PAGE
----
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How the public sees purebred dogs and how dog show judges have endangered the health, structure, and future of "pedigreed" breeds.


Feb 2015 |

Updated from June 2006

Barbara "BJ" Andrews, Editor-In-Chief


I sat down at the group ring next to a slender, strikingly attractive woman. Non-sporting came in and she watched the first go-around intently.  As the judge examined  the first dog, she turned to me, apologized for interrupting and asked if Poodles had hair pieces? I said yes, some….. most. She nodded "Yes, horses wear tail pieces and some have hair braided into the manes."  The light bulb went off. Of course she was a horsewoman. I asked what events. “Hunter-Jumpers and Gaited.” Do you show? I thought what a silly question that was as she replied “U.S. Equestrian Team.” Oh.


Show jumping comparible to Agility and Barn HuntShe explained that she held a Masters in Veterinary medicine and was doing a research paper on how man has damaged the horse's health through “selective breeding.” For once I kept my mouth shut and listened as she explained how breeders had changed the skeletal structure to the extent that certain bones were elongated while others had shortened with the result that the jumpers suffered more injuries. She said there was a movement to increase bone size and density but not proportion.


I told her I'd gone to a Tennessee Walker show and was shocked that most were so sickle-hocked they couldn't  walk normally.  She nodded, then observed "At least in horses, there's not such a disparity in body shape." I said what about the Clydesdale and Shetland pony?  She laughed but we agreed that there was much more dissimilarity of size and structure in dogs. As the next group came into the ring, we wound up discussing tails; how it changes the configuration of the rear quarters and spine in both species.


I asked her to send me a copy of her paper and she smiled, saying it would be very lengthy and technical. Well of course. She didn’t think dog owners would read it any more than horse people but that it was of interest in the scientific community. I understood..


She then made a profoundly true statement that applies to all animal judging. "Every judge must understand that what he or she puts up today will impact the breed tomorrow."  I agreed but explained that in our sport, judges usually blame breeders for physical extremes and faulty structure.  She raised a perfectly tweezed eyebrow and said that was "patently dishonest!"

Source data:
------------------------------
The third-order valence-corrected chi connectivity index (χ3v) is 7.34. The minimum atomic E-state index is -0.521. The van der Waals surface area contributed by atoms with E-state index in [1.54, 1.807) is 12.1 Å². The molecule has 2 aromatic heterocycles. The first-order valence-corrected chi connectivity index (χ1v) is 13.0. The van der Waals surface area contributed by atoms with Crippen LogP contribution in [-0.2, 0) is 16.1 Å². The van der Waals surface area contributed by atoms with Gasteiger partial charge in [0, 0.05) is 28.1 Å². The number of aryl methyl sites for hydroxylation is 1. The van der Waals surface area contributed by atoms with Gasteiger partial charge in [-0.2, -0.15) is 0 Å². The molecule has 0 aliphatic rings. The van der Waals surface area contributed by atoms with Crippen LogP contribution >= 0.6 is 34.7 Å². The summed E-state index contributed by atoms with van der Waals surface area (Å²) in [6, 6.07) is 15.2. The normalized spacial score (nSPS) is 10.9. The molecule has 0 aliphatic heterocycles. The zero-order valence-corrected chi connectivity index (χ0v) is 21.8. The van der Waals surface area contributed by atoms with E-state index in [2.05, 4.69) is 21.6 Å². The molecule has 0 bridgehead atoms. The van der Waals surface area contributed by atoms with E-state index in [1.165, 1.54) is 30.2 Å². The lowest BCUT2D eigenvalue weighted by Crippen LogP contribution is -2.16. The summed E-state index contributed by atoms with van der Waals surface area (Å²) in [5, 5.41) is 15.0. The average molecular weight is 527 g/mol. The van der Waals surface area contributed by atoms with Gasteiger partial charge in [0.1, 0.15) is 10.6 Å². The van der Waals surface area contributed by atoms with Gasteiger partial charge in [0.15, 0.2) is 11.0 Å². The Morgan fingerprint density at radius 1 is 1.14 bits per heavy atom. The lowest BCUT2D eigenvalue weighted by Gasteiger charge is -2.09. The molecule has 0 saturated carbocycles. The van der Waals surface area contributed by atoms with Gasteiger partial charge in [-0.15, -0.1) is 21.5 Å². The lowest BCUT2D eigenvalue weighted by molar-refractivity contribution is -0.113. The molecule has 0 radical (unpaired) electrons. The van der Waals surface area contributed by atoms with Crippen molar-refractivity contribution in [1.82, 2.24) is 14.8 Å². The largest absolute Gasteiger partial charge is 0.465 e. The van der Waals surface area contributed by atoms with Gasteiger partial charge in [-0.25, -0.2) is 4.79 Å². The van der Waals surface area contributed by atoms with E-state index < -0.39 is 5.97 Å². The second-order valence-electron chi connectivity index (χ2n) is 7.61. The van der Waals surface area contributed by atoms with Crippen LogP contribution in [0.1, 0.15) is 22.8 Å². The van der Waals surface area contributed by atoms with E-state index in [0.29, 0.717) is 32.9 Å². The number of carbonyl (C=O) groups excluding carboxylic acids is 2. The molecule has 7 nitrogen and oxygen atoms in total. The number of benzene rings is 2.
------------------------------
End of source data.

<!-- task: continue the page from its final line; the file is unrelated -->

Agreeing with her, I explained that in dog shows, if an extreme characteristic is consistently awarded, that is what breeders will strive to produce. She asked if that was what changed German Shepherd dogs?  I said if she meant the rear quarters, yes, breeders will take over-angulated dogs into the show ring because the side gait is so flashy.  She frowned but nodded so I plunged on stating "If an exaggerated virtue catches the judges’ eye, it will be eagerly sought by everyone and thus will become ingrained and normal."


"So you are saying that wonderful breed has taken another step towards becoming a caricature of the canine, similar to the Walkers you mentioned?"


Exactly! I explained that nature’s dog is high on leg, with strong but moderate bone, slightly rounded croup, tail carried level with spine but capable of flagging high when communicating. He's prick eared, with triangular shaped head and muzzle length adequate to grasp and hold prey. Legs are moderately angulated, set under the body, capable of trotting long distances or sprinting in a gallop fast enough to catch its prey.


She nodded towards the Non-Sporting lineup.  "So you're saying these dogs can all do that?"


I explained a bit about Group divisions and that hounds and the spitz type have probably changed the least over the last two centuries. She said she had "ridden to the hounds" but asked what "spitz" meant so I used the Chow as an example.  "Are they the only primitive show breeds?"  I had to think on that.  I mentioned the Basenji but she had never seen a real one.  She immediately agreed that some coursing breeds have changed little.  I told her about the newly discovered Carolina Dog (basically unmolested mutts) and she countered with the New Guinea “singing dog.”


Laughing, we turned back to the ring as the Working group entered.  She asked why the Chow wasn't in there with the Samoyed, Husky, etc.  I was embarrassed to admit I didn't know and vowed to look it up.  She left then, saying she had a long drive back to the farm.  I stayed ringside, making notes to myself during BIS judging.


Regarding why the Chow is in the Non-Sporting Group, I found no reasonable explanation.  Every valid account describes them as "working" and "guard" including Wikipedia.


Do you agree that the first criteria dog show judges should consider is physical health?  Is there any Breed Standard which forbids emphasis on soundness?  Your comments invited below for a new feature on the Future Of Purebred dogs.